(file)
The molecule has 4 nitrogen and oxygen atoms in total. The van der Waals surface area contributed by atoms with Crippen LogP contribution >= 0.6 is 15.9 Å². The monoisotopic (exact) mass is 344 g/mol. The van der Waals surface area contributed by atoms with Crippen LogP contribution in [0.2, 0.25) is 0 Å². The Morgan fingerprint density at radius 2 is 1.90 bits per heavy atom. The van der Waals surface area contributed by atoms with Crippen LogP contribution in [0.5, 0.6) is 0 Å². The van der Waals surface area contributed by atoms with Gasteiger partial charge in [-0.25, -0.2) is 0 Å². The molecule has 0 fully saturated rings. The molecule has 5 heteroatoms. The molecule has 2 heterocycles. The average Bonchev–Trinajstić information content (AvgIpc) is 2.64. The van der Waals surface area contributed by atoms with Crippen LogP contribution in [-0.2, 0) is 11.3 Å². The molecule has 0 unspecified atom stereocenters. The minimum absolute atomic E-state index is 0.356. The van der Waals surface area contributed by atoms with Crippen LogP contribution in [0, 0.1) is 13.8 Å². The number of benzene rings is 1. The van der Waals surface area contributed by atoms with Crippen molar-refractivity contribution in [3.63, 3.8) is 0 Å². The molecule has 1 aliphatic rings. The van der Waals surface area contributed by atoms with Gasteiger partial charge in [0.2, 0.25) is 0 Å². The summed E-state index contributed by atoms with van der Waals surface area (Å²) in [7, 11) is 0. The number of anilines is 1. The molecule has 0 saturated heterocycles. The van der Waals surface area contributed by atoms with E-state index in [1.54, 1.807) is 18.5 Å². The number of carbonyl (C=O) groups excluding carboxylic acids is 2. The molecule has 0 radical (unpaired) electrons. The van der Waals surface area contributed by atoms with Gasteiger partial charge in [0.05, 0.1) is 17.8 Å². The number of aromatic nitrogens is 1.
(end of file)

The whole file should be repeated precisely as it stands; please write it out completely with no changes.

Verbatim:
The molecule has 4 nitrogen and oxygen atoms in total. The van der Waals surface area contributed by atoms with Crippen LogP contribution >= 0.6 is 15.9 Å². The monoisotopic (exact) mass is 344 g/mol. The van der Waals surface area contributed by atoms with Crippen LogP contribution in [0.2, 0.25) is 0 Å². The Morgan fingerprint density at radius 2 is 1.90 bits per heavy atom. The van der Waals surface area contributed by atoms with Crippen LogP contribution in [0.5, 0.6) is 0 Å². The van der Waals surface area contributed by atoms with Gasteiger partial charge in [-0.25, -0.2) is 0 Å². The molecule has 0 fully saturated rings. The molecule has 5 heteroatoms. The molecule has 2 heterocycles. The average Bonchev–Trinajstić information content (AvgIpc) is 2.64. The van der Waals surface area contributed by atoms with Crippen LogP contribution in [-0.2, 0) is 11.3 Å². The molecule has 0 unspecified atom stereocenters. The minimum absolute atomic E-state index is 0.356. The van der Waals surface area contributed by atoms with Crippen LogP contribution in [0, 0.1) is 13.8 Å². The number of benzene rings is 1. The van der Waals surface area contributed by atoms with Crippen molar-refractivity contribution in [3.63, 3.8) is 0 Å². The molecule has 1 aliphatic rings. The van der Waals surface area contributed by atoms with Gasteiger partial charge in [0.2, 0.25) is 0 Å². The summed E-state index contributed by atoms with van der Waals surface area (Å²) in [7, 11) is 0. The number of anilines is 1. The molecule has 0 saturated heterocycles. The van der Waals surface area contributed by atoms with E-state index in [1.54, 1.807) is 18.5 Å². The number of carbonyl (C=O) groups excluding carboxylic acids is 2. The molecule has 0 radical (unpaired) electrons. The van der Waals surface area contributed by atoms with Gasteiger partial charge in [0.05, 0.1) is 17.8 Å². The number of aromatic nitrogens is 1.